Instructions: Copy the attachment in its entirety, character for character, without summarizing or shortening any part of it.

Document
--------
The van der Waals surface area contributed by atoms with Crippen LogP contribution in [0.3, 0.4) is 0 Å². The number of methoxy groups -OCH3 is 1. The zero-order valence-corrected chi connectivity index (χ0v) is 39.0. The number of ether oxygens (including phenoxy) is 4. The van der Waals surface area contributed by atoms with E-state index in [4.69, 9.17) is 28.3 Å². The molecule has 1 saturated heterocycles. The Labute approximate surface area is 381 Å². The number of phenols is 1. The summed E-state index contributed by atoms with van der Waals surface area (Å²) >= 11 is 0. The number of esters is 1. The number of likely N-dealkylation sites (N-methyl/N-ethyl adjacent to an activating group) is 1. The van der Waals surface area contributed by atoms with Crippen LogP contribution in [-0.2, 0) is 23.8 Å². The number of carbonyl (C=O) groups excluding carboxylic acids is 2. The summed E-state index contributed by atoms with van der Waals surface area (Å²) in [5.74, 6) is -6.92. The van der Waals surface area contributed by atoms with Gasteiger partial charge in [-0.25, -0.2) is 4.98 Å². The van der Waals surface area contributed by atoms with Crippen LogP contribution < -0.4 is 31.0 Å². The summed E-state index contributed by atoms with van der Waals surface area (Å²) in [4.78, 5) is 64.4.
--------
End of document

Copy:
The van der Waals surface area contributed by atoms with Crippen LogP contribution in [0.3, 0.4) is 0 Å². The number of methoxy groups -OCH3 is 1. The zero-order valence-corrected chi connectivity index (χ0v) is 39.0. The number of ether oxygens (including phenoxy) is 4. The van der Waals surface area contributed by atoms with E-state index in [4.69, 9.17) is 28.3 Å². The molecule has 1 saturated heterocycles. The Labute approximate surface area is 381 Å². The number of phenols is 1. The summed E-state index contributed by atoms with van der Waals surface area (Å²) >= 11 is 0. The number of esters is 1. The number of likely N-dealkylation sites (N-methyl/N-ethyl adjacent to an activating group) is 1. The van der Waals surface area contributed by atoms with Crippen LogP contribution in [-0.2, 0) is 23.8 Å². The number of carbonyl (C=O) groups excluding carboxylic acids is 2. The summed E-state index contributed by atoms with van der Waals surface area (Å²) in [5.74, 6) is -6.92. The van der Waals surface area contributed by atoms with Gasteiger partial charge in [-0.25, -0.2) is 4.98 Å². The van der Waals surface area contributed by atoms with Crippen LogP contribution < -0.4 is 31.0 Å². The summed E-state index contributed by atoms with van der Waals surface area (Å²) in [4.78, 5) is 64.4.